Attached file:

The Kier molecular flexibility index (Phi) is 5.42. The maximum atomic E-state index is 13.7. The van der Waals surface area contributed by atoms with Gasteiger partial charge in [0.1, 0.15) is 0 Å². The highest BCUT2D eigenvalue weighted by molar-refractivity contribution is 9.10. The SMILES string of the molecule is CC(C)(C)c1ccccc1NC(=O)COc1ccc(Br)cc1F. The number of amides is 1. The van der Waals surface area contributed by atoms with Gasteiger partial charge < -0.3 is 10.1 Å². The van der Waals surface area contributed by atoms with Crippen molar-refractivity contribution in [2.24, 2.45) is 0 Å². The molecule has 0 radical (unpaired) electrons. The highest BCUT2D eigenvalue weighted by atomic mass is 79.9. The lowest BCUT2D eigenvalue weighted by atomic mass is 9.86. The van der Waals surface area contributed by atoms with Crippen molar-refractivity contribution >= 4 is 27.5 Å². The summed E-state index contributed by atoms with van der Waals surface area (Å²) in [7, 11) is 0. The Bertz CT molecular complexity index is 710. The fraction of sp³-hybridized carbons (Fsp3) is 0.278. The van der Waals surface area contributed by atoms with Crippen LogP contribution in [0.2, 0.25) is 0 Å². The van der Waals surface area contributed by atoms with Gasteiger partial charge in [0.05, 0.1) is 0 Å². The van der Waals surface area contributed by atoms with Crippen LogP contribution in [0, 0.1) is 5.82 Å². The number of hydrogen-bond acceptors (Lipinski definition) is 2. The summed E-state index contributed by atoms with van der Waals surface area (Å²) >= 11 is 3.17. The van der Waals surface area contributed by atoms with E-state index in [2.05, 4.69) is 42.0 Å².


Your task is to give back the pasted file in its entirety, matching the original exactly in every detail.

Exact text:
The Kier molecular flexibility index (Phi) is 5.42. The maximum atomic E-state index is 13.7. The van der Waals surface area contributed by atoms with Gasteiger partial charge in [0.1, 0.15) is 0 Å². The highest BCUT2D eigenvalue weighted by molar-refractivity contribution is 9.10. The SMILES string of the molecule is CC(C)(C)c1ccccc1NC(=O)COc1ccc(Br)cc1F. The number of amides is 1. The van der Waals surface area contributed by atoms with Gasteiger partial charge < -0.3 is 10.1 Å². The van der Waals surface area contributed by atoms with Crippen molar-refractivity contribution in [2.24, 2.45) is 0 Å². The molecule has 0 radical (unpaired) electrons. The highest BCUT2D eigenvalue weighted by atomic mass is 79.9. The lowest BCUT2D eigenvalue weighted by atomic mass is 9.86. The van der Waals surface area contributed by atoms with Crippen molar-refractivity contribution >= 4 is 27.5 Å². The summed E-state index contributed by atoms with van der Waals surface area (Å²) in [7, 11) is 0. The Bertz CT molecular complexity index is 710. The fraction of sp³-hybridized carbons (Fsp3) is 0.278. The van der Waals surface area contributed by atoms with Crippen LogP contribution in [0.2, 0.25) is 0 Å². The van der Waals surface area contributed by atoms with Gasteiger partial charge in [0.05, 0.1) is 0 Å². The van der Waals surface area contributed by atoms with Crippen LogP contribution in [0, 0.1) is 5.82 Å². The number of hydrogen-bond acceptors (Lipinski definition) is 2. The summed E-state index contributed by atoms with van der Waals surface area (Å²) >= 11 is 3.17. The van der Waals surface area contributed by atoms with E-state index in [2.05, 4.69) is 42.0 Å².